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Bengal is becoming Bihar

New Delhi, Tue, 20 May 2008 M Shamsur Rabb Khan

Violence and bloodshed are integral to politics so far Indian polls are concerned. However, whatever happened in the name of political violence over the past week in West Bengal during the panchayat polls put the state at par with Bihar, a state ridden with violence over caste for decades. For the Marxist, like Maoists in Bihar, it seemed perfectly justifiable to maim and kill for political gains. That is the only path known to a Marxist to hold on to his political turf or consolidate his party's grip over an area. Adversity or loss, they say, reveals the true colours of a man or a group. In Bengal, CPI (M) is hell bent on continuing its power whether by hook or by crook.

Past week, reports of violence were pouring in from West Bengal. The third and final phase of panchayat polls in West Bengal, which was held on last Sunday proved to be the bloodiest, with at least 16 people dead and dozens of others injured. The elections were marred by bomb attacks and clashes between the ruling CPM, the Congress and the Trinamool Congress. The earlier phases of elections too were not free from violence. While 8 persons were killed in the second phase on May 14 elections, there were incidents of rigging and booth capturing too in the first phase as well. The cycle of poll-related violence proves that the state government failed to make foolproof security arrangements. The manner in which CPM cadres indulged in violence is highly deplorable. Cameramen of the electronic and print media captured vividly CPI(M) activists' and leaders' attempts to rig the polls, including booth capturing, threatening voters and even stamping on ballot papers.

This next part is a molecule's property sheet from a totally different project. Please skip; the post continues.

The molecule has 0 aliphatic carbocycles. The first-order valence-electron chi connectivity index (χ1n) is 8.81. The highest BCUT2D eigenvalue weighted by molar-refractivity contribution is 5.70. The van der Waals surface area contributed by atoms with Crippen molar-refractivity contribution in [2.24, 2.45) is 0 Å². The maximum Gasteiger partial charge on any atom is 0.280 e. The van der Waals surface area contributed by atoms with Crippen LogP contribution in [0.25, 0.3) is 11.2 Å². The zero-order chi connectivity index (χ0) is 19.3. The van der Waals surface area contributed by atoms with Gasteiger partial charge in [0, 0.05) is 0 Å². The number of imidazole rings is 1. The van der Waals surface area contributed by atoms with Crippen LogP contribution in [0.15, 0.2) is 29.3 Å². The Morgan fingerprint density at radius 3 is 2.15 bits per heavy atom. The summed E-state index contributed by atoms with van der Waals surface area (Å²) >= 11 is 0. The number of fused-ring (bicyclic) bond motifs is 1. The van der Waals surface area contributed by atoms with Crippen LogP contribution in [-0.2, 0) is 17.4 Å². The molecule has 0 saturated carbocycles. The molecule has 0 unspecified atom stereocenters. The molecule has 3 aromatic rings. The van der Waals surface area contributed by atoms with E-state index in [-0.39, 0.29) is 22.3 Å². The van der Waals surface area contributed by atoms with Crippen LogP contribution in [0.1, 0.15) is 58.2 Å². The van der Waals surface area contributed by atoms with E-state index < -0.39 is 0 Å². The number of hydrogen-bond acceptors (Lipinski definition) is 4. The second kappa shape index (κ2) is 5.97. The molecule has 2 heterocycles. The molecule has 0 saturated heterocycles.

Before and during the just-concluded panchayat polls in Bengal, CPI(M) activists were widely reported to have threatened voters, forced opposition candidates to withdraw from the fray, seized voter ID cards from opposition supporters and activists, captured polling booths, blatantly rigged the elections, bombed houses of opposition activists, attacked and killed men and raped women. All these we did hear or supposed to hear from Bihar, but no all these happened in Bengal just to win the polls and show to the world that Bengal's rural folk were solidly behind the CPI(M). So blatant was the CPI(M)'s game plan to subvert democracy that its local MP, Lakshman Seth, called up the DIG of the para-military force, Alok Raj, and ordered him to confine his men to the barracks.

An hour before the polling began on May 18, 42-year old Bhavesh Mondal was killed when CPI(M) supporters allegedly threw bombs and fired bullets when a dispute occurred over queue formation.